Appliance Sales Fueled By “Kitchen Jewelry”
In 2003, manufacturers shipped a record 73.7 million appliances to distribution centers and retail outlets, up 8.4% over 2002, according to the Association of Home Appliance Manufacturers (AHAM). In each of the past three years, AHAM has logged increases of at least 4.2% in shipments that include the six major household appliances: dishwashers, freezers, ranges, refrigerators, washers and dryers. For 2005, the association predicted growth of slightly less than 2%.
The LG Tromm SteamWasher (US$1500; shipping Q2) relies on steam to remove wrinkles and odors from clothing without using water or detergent. The steam cycle reduces dry cleaning trips and makes ironing boards virtually obsolete. It can even be used to refresh clothes between washes.
U.S. consumers bought more than US$5 billion in cooking appliances in 2004, not counting sales directly to builders, reports Stevenson Co. That’s up from US$4.9 billion in 2003. Sales growth is being driven by “kitchen jewelry” — stylish, luxury appliances products with expensive finishes. While high-end goods are estimated account for less than 10% of the U.S. appliance market, sales are picking up, says Home Furnishings News.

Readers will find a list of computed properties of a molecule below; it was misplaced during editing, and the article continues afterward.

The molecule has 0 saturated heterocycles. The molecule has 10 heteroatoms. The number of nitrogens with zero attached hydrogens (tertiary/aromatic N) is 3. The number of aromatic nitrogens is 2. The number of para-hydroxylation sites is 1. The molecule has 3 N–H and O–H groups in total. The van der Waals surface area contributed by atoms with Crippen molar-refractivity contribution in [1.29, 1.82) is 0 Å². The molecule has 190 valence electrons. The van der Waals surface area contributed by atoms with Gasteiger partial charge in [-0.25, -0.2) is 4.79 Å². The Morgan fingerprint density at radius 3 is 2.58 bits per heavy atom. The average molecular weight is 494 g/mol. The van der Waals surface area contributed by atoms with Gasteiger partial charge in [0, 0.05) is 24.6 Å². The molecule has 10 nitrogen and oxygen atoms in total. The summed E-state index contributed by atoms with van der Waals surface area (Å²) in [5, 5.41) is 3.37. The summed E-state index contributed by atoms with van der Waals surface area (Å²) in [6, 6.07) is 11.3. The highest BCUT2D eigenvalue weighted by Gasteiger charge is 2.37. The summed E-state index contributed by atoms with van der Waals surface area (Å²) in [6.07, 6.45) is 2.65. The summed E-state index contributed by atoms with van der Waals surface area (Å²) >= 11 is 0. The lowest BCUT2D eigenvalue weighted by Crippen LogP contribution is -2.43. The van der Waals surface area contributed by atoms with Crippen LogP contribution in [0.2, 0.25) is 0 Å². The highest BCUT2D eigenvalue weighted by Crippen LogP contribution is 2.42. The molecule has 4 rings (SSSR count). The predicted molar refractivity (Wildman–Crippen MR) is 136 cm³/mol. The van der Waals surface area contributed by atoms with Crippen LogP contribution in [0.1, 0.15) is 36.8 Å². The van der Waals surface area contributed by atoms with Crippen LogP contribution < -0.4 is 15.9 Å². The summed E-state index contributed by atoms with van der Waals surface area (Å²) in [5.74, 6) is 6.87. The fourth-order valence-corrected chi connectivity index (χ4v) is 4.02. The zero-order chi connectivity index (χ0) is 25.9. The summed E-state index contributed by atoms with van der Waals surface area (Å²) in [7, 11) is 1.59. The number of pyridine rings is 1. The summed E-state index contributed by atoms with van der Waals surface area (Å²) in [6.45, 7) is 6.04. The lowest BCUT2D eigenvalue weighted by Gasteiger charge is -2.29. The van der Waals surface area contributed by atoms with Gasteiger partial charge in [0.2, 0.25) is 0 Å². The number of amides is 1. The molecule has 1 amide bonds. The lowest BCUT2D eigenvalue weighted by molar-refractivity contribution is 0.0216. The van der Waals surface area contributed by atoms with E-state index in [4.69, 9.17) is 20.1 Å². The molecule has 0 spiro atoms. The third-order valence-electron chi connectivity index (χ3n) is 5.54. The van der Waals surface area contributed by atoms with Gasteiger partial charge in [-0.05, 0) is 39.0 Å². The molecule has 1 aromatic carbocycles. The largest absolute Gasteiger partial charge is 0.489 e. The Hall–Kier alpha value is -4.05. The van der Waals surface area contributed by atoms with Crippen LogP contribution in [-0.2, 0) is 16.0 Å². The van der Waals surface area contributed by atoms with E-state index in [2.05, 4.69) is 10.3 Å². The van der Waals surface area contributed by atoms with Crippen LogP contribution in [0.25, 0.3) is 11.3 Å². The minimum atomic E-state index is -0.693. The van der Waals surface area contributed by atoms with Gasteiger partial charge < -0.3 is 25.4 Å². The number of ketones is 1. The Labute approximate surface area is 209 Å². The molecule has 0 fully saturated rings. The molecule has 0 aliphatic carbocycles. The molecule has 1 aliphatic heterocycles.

“Super prime” appliance sales, like a Wolf dual-fuel range that can set you back as much as US$10,000, have grown by more than 30% annually for the past few years, reports Home Furnishings News.
While upscale appliance sales are also driven by Food Network TV shows and the entrée of companies like GE and Kenmore into the high-end market, consumers are ironically just too busy to cook. Last year, 50% of dinner meals were made using stove tops. down from 58% in 1994, according to The NPD Group.